Since the pandemic, consumers have posted more cash on the balance sheet thanks to savings from the pandemic and from stimulus checks. But in 2022, consumers began to use those savings, accumulate debt, and now face inflation and high interest rates. All these factors combined to increase the cost of borrowing, which reduces their savings.
Despite all of that, many Bank CEOs report that low-income and low-income populations see their money grow faster than most. buy income. That theme is also reflected in the bank’s recent earnings results. This is what is happening.
JPMorgan Chase vs. Discover Financial Services
There are two JPMorgan Chase (JPM 0.86%) and Find Financial Services (DFS 1.09%) The major lenders recently reported their fourth-quarter earnings results and provided early guidance for the full year 2023.
JPMorgan Chase reported that it expects the cost of the debt service provider (NCO). to jump from 1.47% at the end of 2022 to about 2.6% at the end of 2023. NCO looks at bad debt as a percentage of total i is credit card debt.
Remember that at the beginning of 2022, JPMorgan expected its NCO rate to come to 2%, and it came down to 1.5%. But even if the NCO rate fell to 2.6% it would still be slightly below the bank’s credit card NCO rate in 2019 before the pandemic.
In his earnings call, CFO of JPMorgan, Jeremy Barnum, said that spending in the lower income segment is set at a faster pace and the bank expects spending for this segment to return. in the first stage of the disease in the third quarter of the year.
If we go to Discover (which has most of its credit card loans), the NCO of the bank ended in 2022 at 1.82%. Management expects the NCO credit card rate to rise to between 3.5% and 3.9%, a rate higher than the NCO rate while the in diseases. Discover’s CFO John Greene says that consumers with FICO scores below 660, which the bank classifies as close to high, “the impact from the economy is definitely being felt.”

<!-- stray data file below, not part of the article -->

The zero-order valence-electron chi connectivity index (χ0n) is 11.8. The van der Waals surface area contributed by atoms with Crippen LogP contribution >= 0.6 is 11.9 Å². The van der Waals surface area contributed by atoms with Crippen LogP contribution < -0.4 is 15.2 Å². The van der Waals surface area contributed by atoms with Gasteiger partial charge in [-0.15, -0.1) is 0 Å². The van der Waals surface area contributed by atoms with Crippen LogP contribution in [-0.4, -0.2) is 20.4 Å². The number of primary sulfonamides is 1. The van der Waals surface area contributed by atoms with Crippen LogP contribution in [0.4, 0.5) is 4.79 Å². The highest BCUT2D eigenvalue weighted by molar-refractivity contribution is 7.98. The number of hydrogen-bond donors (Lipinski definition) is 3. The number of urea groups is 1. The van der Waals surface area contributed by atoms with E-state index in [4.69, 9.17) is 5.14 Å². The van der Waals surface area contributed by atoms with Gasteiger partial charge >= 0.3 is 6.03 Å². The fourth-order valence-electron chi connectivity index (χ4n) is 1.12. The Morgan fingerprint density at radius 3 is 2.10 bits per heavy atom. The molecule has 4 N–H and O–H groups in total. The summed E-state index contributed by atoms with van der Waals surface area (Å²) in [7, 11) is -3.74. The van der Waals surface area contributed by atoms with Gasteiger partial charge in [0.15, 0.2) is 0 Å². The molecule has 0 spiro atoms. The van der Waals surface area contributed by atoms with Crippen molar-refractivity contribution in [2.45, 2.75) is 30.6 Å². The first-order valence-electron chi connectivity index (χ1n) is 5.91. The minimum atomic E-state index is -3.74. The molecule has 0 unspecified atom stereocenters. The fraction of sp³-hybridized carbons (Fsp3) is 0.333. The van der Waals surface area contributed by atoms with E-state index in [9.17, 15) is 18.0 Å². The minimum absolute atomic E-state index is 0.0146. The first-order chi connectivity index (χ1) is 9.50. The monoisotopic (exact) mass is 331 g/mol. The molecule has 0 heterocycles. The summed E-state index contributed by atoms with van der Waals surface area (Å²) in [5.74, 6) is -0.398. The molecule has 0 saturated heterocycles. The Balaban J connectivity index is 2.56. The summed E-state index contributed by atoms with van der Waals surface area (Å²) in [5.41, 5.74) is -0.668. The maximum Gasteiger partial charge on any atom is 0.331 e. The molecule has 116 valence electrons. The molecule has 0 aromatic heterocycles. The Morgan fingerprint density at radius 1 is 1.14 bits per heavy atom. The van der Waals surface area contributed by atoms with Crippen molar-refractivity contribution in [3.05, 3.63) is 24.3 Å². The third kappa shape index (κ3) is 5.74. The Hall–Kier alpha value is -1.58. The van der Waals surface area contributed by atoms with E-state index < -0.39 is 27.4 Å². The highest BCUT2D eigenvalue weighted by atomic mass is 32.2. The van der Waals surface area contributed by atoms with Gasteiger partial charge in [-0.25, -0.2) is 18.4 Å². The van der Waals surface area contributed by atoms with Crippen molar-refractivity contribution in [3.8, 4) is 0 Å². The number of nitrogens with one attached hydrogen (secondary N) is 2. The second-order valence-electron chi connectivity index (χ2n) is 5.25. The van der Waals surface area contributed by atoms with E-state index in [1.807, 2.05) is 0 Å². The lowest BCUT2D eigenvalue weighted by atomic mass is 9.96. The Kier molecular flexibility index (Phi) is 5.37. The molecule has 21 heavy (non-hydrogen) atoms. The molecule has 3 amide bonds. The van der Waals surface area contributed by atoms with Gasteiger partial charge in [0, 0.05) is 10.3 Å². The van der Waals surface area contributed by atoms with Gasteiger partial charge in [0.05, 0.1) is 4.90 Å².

If you look at JPMorgan Chase’s third-quarter regulatory filing, more than 87% of the bank’s customers had a FICO score above 660, and 12.6% of its customers below 660 FICO. Discover had a wider spread, with 83% of its credit score above 660 and about 17% below.
What does it all mean?
Although the percentage breakdown may not seem like a big difference between JPMorgan and Discover, we don’t know exactly how important the FICO score is in these companies.
After all, above and below 660 can mean many things. In addition, bank Loan amounts can vary greatly by just a fraction of a percent.
After all, it’s not the end of the world if Discover realizes that it has more bad credit losses than JPMorgan. That should happen, given the number of credit cards each has. It depends on how the management manages the debts through the cycle and whether they are adequate reserves.
I like both JPMorgan and Discover as stocks, but Discover is more vulnerable right now because it serves a larger number of low-income borrowers than it does. then affected by macroeconomic forces. A worse-than-expected economic situation could lead to a larger increase in bad loans among this population.
Discover Financial Services is an advertising partner of The Ascent, a Motley Fool company. JPMorgan Chase is an advertising partner of The Ascent, a Motley Fool company. Bram Berkowitz he has no position in any of the shares mentioned. The Motley Fool has insider options and recommends JPMorgan Chase. The Motley Fool recommends Discover Financial Services and Fair Isaac. The Motley Fool has the notification system.